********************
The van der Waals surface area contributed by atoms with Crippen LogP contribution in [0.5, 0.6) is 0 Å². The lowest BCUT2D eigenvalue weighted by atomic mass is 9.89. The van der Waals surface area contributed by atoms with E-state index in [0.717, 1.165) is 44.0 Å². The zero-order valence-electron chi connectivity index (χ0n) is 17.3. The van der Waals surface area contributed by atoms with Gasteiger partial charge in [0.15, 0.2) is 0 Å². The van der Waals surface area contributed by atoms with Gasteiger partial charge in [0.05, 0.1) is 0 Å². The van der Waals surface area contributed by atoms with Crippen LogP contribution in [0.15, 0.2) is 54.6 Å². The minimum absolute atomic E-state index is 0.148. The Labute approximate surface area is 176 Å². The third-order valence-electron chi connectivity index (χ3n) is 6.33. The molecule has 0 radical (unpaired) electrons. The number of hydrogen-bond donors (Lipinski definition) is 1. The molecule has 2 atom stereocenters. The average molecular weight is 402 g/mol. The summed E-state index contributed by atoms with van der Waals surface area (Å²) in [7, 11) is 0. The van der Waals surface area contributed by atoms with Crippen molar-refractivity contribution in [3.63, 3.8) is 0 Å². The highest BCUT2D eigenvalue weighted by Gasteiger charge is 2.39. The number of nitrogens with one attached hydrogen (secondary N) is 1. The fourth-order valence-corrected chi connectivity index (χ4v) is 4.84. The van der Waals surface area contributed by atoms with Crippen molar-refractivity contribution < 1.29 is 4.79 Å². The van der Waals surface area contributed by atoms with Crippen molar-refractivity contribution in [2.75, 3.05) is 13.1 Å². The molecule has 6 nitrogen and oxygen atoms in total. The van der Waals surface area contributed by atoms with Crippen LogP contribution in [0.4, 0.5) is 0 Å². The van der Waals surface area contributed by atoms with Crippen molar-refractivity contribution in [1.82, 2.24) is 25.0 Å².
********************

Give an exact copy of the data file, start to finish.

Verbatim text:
The van der Waals surface area contributed by atoms with Crippen LogP contribution in [0.5, 0.6) is 0 Å². The lowest BCUT2D eigenvalue weighted by atomic mass is 9.89. The van der Waals surface area contributed by atoms with E-state index in [0.717, 1.165) is 44.0 Å². The zero-order valence-electron chi connectivity index (χ0n) is 17.3. The van der Waals surface area contributed by atoms with Gasteiger partial charge in [0.15, 0.2) is 0 Å². The van der Waals surface area contributed by atoms with Gasteiger partial charge in [0.05, 0.1) is 0 Å². The van der Waals surface area contributed by atoms with Crippen LogP contribution in [0.15, 0.2) is 54.6 Å². The minimum absolute atomic E-state index is 0.148. The Labute approximate surface area is 176 Å². The third-order valence-electron chi connectivity index (χ3n) is 6.33. The molecule has 0 radical (unpaired) electrons. The number of hydrogen-bond donors (Lipinski definition) is 1. The molecule has 2 atom stereocenters. The average molecular weight is 402 g/mol. The summed E-state index contributed by atoms with van der Waals surface area (Å²) in [7, 11) is 0. The van der Waals surface area contributed by atoms with Crippen molar-refractivity contribution in [3.63, 3.8) is 0 Å². The highest BCUT2D eigenvalue weighted by Gasteiger charge is 2.39. The number of nitrogens with one attached hydrogen (secondary N) is 1. The fourth-order valence-corrected chi connectivity index (χ4v) is 4.84. The van der Waals surface area contributed by atoms with Crippen molar-refractivity contribution < 1.29 is 4.79 Å². The van der Waals surface area contributed by atoms with Crippen molar-refractivity contribution in [2.75, 3.05) is 13.1 Å². The molecule has 6 nitrogen and oxygen atoms in total. The van der Waals surface area contributed by atoms with Crippen LogP contribution in [0.4, 0.5) is 0 Å². The van der Waals surface area contributed by atoms with Crippen molar-refractivity contribution in [1.82, 2.24) is 25.0 Å².